Mohenjo Daro is a technologically advanced civilization of it’s time. The layout of the streets of Mohenjo Daro is similar to that of a modern city, criss-crossing street intersections that form some sort of a grid. Evidence left behind also suggest advanced heating, ventilation, and insulation. Buildings were designed in a way so one room can be kept cool while the other insulates all the heat. Mohenjo Daro homes even had bathing rooms that may have even provided heated water. Archeologists also found a remarkable number of structures designed for the public, like the great bath. Recent excavations reveal that the residents of Mohenjo Daro even had a sewer system, probably the first in the world. With the subterranean sewer system and elaborate drainage system, water could be drained from baths and residents didn’t have to deal with emptying their waste from pots (used as toilets) everyday. As a result of all this luxury, Mohenjo-Daro residents had extremely warm and comforting homes to live in. Not to mention that they enjoyed the bliss of not having to empty the pot everyday of human waste!
Though advanced to the point to have a sewer system and insulated homes, some aspects of Mohenjo-Daro was still very primitive compared to other civilizations. For example, when archeologists were excavating the city, they stumbled across the fact that Mohenjo-Daro didn’t seem to have a religion. Now this is baffling. The city had no temples, palaces,shrines, whatsoever. People weren’t even sure if they had a proper government system!!! Probably the most puzzling trait of these ruins is the fact that it has sophisticated things like a sewage system and insulated homes, yet the residents there seemed so primitive that they don’t even have an established religion or government system.
Like every other ancient civilization, Mohenjo-Darans expressed themselves through art. There are thousands upon thousands of artisan shops in Mohenjodaro's separated workshop section. Archeologists cataloged countless shards of pottery, statues, gold jewelry, scales, weights and even stamps. Since paper hasn’t been invented yet, the people of Mohenjo Daro wrote in clay tablets, for with mostly to make stamps. Most of the art Mohenjodaro’s artists created are surprisingly well preserved. These valuable antiques gives archeologists an incite into the past, like a time traveling machine. Among the vast pile of relics, a few have risen to be well known artifacts.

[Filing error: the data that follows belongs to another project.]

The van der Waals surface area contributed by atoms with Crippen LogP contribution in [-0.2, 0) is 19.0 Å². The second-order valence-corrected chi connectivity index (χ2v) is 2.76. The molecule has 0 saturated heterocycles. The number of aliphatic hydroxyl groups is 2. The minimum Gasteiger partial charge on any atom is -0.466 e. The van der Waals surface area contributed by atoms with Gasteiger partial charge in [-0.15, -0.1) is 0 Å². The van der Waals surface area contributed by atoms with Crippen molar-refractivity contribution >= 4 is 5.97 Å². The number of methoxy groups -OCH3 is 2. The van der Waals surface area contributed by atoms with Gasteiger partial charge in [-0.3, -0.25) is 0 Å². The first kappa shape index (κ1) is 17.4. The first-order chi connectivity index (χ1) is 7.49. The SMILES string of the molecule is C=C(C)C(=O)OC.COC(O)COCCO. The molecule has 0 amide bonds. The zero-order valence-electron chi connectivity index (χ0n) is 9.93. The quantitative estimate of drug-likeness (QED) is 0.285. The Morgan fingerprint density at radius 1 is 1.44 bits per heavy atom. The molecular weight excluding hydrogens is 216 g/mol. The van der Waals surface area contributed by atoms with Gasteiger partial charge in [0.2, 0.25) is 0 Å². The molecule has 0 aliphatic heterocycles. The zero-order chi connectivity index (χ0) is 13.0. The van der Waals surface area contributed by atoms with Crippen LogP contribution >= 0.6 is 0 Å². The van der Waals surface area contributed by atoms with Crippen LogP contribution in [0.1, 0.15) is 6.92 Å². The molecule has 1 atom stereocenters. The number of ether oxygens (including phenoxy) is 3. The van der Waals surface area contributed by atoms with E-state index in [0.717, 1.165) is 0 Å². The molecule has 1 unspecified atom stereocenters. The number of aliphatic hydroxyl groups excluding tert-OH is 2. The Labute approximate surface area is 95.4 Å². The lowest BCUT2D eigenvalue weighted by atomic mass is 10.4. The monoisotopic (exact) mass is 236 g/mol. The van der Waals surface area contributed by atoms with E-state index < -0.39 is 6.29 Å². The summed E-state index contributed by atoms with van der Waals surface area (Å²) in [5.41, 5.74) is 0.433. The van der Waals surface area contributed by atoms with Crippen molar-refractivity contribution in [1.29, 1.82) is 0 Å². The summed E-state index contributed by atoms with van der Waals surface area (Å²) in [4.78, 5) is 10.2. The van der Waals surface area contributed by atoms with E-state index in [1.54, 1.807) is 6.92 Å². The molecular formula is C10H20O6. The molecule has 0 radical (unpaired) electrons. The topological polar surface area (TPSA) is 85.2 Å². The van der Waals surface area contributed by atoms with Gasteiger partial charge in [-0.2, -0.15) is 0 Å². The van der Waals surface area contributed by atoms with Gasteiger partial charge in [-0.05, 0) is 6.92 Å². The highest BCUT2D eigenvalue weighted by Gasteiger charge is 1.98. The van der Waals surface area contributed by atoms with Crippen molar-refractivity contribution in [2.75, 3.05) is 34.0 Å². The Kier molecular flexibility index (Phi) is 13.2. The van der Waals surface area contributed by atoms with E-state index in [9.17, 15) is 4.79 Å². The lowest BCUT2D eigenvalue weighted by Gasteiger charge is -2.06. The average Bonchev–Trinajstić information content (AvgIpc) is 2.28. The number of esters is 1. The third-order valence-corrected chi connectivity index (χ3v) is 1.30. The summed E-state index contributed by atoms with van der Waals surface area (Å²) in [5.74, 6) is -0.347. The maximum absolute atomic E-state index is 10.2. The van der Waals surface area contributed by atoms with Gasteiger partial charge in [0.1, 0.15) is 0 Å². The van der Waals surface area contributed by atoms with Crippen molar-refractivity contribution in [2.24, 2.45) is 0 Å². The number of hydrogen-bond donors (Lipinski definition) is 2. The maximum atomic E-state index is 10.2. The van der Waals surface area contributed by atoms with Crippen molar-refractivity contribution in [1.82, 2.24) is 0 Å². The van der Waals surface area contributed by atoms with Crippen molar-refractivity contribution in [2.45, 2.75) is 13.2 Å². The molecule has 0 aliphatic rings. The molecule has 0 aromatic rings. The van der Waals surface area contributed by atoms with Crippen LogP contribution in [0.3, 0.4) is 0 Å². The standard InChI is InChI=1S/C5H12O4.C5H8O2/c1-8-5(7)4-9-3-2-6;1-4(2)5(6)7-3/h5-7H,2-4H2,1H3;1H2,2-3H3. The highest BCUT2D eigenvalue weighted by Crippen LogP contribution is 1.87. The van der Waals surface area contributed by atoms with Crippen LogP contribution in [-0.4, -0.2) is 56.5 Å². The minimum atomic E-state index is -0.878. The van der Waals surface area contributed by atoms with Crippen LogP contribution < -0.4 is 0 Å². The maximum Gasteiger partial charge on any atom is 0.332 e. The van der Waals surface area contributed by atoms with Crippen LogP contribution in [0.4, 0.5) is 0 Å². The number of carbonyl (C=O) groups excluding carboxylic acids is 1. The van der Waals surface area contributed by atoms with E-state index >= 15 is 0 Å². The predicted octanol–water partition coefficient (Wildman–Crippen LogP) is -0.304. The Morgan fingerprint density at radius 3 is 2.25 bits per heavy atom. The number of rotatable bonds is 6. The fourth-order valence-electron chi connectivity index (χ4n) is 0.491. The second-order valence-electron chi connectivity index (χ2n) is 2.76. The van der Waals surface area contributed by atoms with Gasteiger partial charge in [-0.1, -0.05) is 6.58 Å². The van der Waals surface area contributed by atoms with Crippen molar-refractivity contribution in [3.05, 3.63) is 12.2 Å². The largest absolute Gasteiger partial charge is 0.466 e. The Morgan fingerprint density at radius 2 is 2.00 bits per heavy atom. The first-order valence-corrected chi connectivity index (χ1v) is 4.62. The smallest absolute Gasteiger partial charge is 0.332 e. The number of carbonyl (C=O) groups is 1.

One of the most famous statues found in Mohenjo Daro is the so-called “ Dancing Girl.” This bronze statue is about 2 centimeters tall and some 4.500 years old. The statue was originally carved using a lost method so wax could be coated onto it in a certain way. As a result of this, the bronze statue is still as smooth as glass after thousands of years. Found by British archaeologist Mortimer Wheeler, he often described that this was his favorite statuette in his art collection. Wheeler described the “ Dancing Girl” as “a vivid impression of the young ... girl, her hand on her hip in a half-impudent posture, and legs slightly forward as she beats time to the music with her legs and feet... (from archeology.about.com). ” Without a doubt, this statue is probably the most prized and valuable piece of artwork in Mortimer’s collection.